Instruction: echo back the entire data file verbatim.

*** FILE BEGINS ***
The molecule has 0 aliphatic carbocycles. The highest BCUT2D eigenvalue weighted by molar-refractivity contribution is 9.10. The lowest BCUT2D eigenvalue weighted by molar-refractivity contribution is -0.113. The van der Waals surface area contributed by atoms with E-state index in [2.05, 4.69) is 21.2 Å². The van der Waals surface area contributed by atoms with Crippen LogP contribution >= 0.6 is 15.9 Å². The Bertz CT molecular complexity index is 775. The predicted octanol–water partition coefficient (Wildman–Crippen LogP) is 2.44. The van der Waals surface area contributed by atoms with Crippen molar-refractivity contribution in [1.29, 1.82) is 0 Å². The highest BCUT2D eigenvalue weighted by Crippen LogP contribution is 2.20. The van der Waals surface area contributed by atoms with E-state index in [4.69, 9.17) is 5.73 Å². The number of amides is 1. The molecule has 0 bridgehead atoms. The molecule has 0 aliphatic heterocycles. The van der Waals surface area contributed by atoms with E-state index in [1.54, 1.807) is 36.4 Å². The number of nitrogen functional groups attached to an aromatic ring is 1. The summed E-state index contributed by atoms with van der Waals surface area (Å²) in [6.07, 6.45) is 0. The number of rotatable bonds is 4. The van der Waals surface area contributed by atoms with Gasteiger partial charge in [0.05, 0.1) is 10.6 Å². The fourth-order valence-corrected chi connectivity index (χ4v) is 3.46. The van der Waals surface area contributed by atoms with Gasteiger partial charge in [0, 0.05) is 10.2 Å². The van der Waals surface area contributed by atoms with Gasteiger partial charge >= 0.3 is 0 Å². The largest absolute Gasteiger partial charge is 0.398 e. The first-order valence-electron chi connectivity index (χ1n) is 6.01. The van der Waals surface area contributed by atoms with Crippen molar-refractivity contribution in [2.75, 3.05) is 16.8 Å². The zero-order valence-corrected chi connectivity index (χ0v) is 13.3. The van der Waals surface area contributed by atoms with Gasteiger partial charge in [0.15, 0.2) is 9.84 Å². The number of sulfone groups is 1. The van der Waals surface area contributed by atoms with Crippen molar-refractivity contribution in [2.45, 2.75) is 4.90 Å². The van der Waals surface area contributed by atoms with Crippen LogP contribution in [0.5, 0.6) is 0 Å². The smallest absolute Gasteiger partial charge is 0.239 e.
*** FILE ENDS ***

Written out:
The molecule has 0 aliphatic carbocycles. The highest BCUT2D eigenvalue weighted by molar-refractivity contribution is 9.10. The lowest BCUT2D eigenvalue weighted by molar-refractivity contribution is -0.113. The van der Waals surface area contributed by atoms with E-state index in [2.05, 4.69) is 21.2 Å². The van der Waals surface area contributed by atoms with Crippen LogP contribution >= 0.6 is 15.9 Å². The Bertz CT molecular complexity index is 775. The predicted octanol–water partition coefficient (Wildman–Crippen LogP) is 2.44. The van der Waals surface area contributed by atoms with Crippen molar-refractivity contribution in [1.29, 1.82) is 0 Å². The highest BCUT2D eigenvalue weighted by Crippen LogP contribution is 2.20. The van der Waals surface area contributed by atoms with E-state index in [4.69, 9.17) is 5.73 Å². The number of amides is 1. The molecule has 0 bridgehead atoms. The molecule has 0 aliphatic heterocycles. The van der Waals surface area contributed by atoms with E-state index in [1.54, 1.807) is 36.4 Å². The number of nitrogen functional groups attached to an aromatic ring is 1. The summed E-state index contributed by atoms with van der Waals surface area (Å²) in [6.07, 6.45) is 0. The number of rotatable bonds is 4. The van der Waals surface area contributed by atoms with Gasteiger partial charge in [0.05, 0.1) is 10.6 Å². The fourth-order valence-corrected chi connectivity index (χ4v) is 3.46. The van der Waals surface area contributed by atoms with Gasteiger partial charge in [0, 0.05) is 10.2 Å². The van der Waals surface area contributed by atoms with Gasteiger partial charge >= 0.3 is 0 Å². The largest absolute Gasteiger partial charge is 0.398 e. The first-order valence-electron chi connectivity index (χ1n) is 6.01. The van der Waals surface area contributed by atoms with Crippen molar-refractivity contribution in [2.75, 3.05) is 16.8 Å². The zero-order valence-corrected chi connectivity index (χ0v) is 13.3. The van der Waals surface area contributed by atoms with Gasteiger partial charge in [0.15, 0.2) is 9.84 Å². The number of sulfone groups is 1. The van der Waals surface area contributed by atoms with Crippen molar-refractivity contribution in [2.45, 2.75) is 4.90 Å². The van der Waals surface area contributed by atoms with Crippen LogP contribution in [0.5, 0.6) is 0 Å². The smallest absolute Gasteiger partial charge is 0.239 e.